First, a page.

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Finding Solutions for Insomnia

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What to Expect With a Telehealth Appointment for Insomnia

Medically Reviewed By William C. Lloyd III, MD, FACS
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If you’re one of the 30 to 40% of Americans who struggle to fall asleep or stay asleep on any given night, you may be searching for treatments that can help. Treating insomnia doesn’t always require an in-person doctor visit. An online sleep specialist can also diagnose you and find solutions to your sleep problems.

Research finds telehealth for insomnia works just as well as in-person visits, and it can be more convenient than driving to a doctor or therapist’s office. If you’ve never visited a sleep specialist virtually, there are a few things you should know before your first telehealth for insomnia visit.

Your Sleep Disorder Telehealth Evaluation

Before a sleep specialist can treat your insomnia, they need to know what’s causing it. Insomnia causes can range from work stress, to a medication you take, to a sleep disorder like sleep apnea or restless legs syndrome.

During an initial telehealth appointment for insomnia, you’ll meet with your online sleep specialist virtually from the comfort of your own home. They will likely start by asking questions about your health and sleep habits. You may be asked to fill out a sleep diary before the appointment to help your doctor identify patterns in your nightly sleep habits.

Getting Ready for Your Visit

Telehealth for insomnia is done with the help of technologies like your computer, tablet, or smartphone. It’s helpful to test out your Internet connection and the link your doctor’s office provides for your visit before your scheduled appointment time. Find a quiet, private spot in your home, and have a paper and pen handy to take notes or jot down questions that come up.

Insomnia treatment online looks very similar to an in-person visit. You’ll see your doctor face to face, and you’ll be able to ask questions and share your experiences.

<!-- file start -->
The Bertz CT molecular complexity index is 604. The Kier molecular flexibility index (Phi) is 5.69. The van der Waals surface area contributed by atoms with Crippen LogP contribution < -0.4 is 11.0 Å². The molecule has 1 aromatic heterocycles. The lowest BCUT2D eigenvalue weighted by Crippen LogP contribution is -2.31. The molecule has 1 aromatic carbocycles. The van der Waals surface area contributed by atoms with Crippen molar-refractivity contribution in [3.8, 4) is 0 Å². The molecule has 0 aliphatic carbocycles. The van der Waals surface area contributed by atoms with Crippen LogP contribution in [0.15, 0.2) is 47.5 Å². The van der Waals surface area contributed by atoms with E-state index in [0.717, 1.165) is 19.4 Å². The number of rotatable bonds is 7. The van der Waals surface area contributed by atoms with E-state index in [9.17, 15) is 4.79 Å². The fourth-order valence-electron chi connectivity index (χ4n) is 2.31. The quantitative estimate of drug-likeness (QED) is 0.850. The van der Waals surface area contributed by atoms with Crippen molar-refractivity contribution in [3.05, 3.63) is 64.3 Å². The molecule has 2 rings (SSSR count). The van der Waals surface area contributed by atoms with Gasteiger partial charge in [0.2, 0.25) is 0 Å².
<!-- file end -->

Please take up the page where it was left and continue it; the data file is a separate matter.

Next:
The Virtual Sleep Study

If the cause of your insomnia isn’t clear, your doctor might order a sleep study. You can do this right in your home. You’ll wear a special monitor while you sleep that records your sleep patterns, breathing, oxygen levels, and other measurements. Your doctor will explain how to wear and use this device.

Once you finish the sleep study, you’ll send back the monitor so your sleep specialist can review the results. Then you’ll schedule another telehealth visit with your doctor to go over those results and plan next steps.

What a Telehealth Visit Can’t Do

Certain parts of the insomnia evaluation must be done in person. For example, to examine your airway for any blockages that might be affecting your nighttime breathing, your doctor will have to see you in the office. But once tests like this are complete, you can do follow-up visits through telehealth.

Managing Insomnia Treatment Online

Treating sleep problems often starts with cognitive behavioral therapy for insomnia (CBT-I). You’ll work with a therapist to identify and change the thoughts that are keeping you awake.

This type of therapy is very easy to do over a telehealth visit. You’ll video conference with a CBT-I therapist, either one on one or as part of a group session. The therapist will teach you ways to develop better sleep habits. Advice might include adopting relaxation techniques to calm your mind before bedtime, or finding ways to stay on a regular sleep and wake schedule each day.

If therapy isn’t enough to relieve your insomnia, sleep medication can be another option. Your online sleep specialist may need to see you in person for the first visit to prescribe medicine. But after that initial visit, you may be able to discuss your medications and get prescription renewals through virtual visits.

Before your first sleep disorder telehealth visit, call your doctor or therapist’s office and ask what to expect. Also make sure that your insurance will cover the cost of the appointment. The COVID-19 pandemic has increased the number of virtual health services that are covered, but not all insurance providers will pay for telehealth in the same way, or at all.

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Medical Reviewer: William C. Lloyd III, MD, FACS
Last Review Date: 2021 Sep 1
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THIS TOOL DOES NOT PROVIDE MEDICAL ADVICE. It is intended for informational purposes only. It is not a substitute for professional medical advice, diagnosis or treatment. Never ignore professional medical advice in seeking treatment because of something you have read on the site. If you think you may have a medical emergency, immediately call your doctor or dial 911.
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